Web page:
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Richie Sambora has unexpectedly bloodletting third solo album coming.
FILE/Jaime Green/Wichita Eagle
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BY AUGUST BROWN
Los Angeles Times
The lowest moment of Richie Sambora's life was the night in 2008 when he was arrested for DUI with his then-10-year-old daughter, Ava, in the car.
Only a year after the Bon Jovi guitarist had left rehab for alcohol and pill abuse, he was pulled over in Laguna Beach, Calif., after police saw him weaving on the highway in his Hummer. They booked and released him, and the Laguna Beach police described him as "quiet and cooperative and he didn't cause any problems."
The arrest capped a brutal year of personal trials: his divorce from actress Heather Locklear was finalized, his new relationship with Denise Richards faltered and his father died of lung cancer.
Most famous musicians would go out of their way to hide a night like that. But on Sambora's new, unexpectedly bloodletting third solo album, "Aftermath of the Lowdown," due Sept. 25, he tackles that time in his life with plain-spoken, unsentimental rock music that doesn't whitewash his failings.
"When I fell off that cliff, I realized who I was, unrelated to the band," Sambora said. "I'd started to clean up five years ago, but I slipped, and made those amends. I'm lucky I wasn't a guy who lost his family or relationships."
It's a hard-won record from a very famous guitarist, one now recording for a scrappier, independent label--Silver Lake's Dangerbird Records. Their pairing is exceedingly unlikely, but "Lowdown" could show both parties in a new light: Sambora, ferocious instrumentalist and tough-skinned songwriter, and a Dangerbird Records unafraid to follow its instincts all the way to the doorstep of '80s arena rock.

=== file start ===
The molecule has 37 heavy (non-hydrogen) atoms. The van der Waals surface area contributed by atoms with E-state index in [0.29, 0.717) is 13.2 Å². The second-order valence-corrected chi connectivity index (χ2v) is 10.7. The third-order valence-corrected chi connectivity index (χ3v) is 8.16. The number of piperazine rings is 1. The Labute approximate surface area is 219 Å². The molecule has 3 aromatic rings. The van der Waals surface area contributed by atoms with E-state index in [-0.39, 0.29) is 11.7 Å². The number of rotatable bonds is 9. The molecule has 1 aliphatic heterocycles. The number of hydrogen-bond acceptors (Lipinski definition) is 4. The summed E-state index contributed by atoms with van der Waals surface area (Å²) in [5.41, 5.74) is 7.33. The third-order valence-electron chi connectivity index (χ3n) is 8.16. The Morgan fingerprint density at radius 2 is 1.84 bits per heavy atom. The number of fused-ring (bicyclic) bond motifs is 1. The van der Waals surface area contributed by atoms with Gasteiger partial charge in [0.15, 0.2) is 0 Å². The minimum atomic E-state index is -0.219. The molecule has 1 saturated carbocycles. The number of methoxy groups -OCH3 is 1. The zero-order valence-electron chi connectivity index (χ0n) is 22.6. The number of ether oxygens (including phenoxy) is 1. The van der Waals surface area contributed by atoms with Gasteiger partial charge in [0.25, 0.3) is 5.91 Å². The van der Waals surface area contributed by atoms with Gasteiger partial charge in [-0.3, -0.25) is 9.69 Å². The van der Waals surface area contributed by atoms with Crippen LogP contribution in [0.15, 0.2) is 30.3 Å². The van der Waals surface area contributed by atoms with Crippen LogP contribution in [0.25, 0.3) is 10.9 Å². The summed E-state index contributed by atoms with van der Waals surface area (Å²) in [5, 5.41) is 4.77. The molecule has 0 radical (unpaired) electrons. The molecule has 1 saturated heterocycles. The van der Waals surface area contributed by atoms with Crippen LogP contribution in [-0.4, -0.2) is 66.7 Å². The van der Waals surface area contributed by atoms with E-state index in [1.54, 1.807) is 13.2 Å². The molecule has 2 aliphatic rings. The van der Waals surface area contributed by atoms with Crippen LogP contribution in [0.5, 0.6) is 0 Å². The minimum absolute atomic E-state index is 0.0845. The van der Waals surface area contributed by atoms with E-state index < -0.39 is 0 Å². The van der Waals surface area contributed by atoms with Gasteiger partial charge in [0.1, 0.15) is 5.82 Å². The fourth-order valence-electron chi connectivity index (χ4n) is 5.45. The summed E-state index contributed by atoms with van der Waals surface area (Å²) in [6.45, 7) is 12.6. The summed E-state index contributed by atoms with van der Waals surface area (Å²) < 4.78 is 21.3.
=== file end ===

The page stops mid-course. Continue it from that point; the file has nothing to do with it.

The first question about "Lowdown"--a collaboration both Sambora and Dangerbird acknowledge was unexpected--is how the two parties ever crossed paths. Dangerbird's Jeff Castelaz, better known for signing the shoe-gazey snarl of Silversun Pickups and the cosmopolitan soul of Fitz & the Tantrums, first heard about the record through Phil Cassens, a mutual friend and fellow cyclist who used to helm A&R at Virgin Records.
Castelaz says a personal connection was probably necessary to deflect his natural skepticism.
"Phil told me about his friend Richie who had a fantastic record," Castelaz said. "But growing up, I was a janitor and swept garbage at an arena where Bon Jovi played. They were a rock 'n' roll hit machine, and my generation railed against those guys."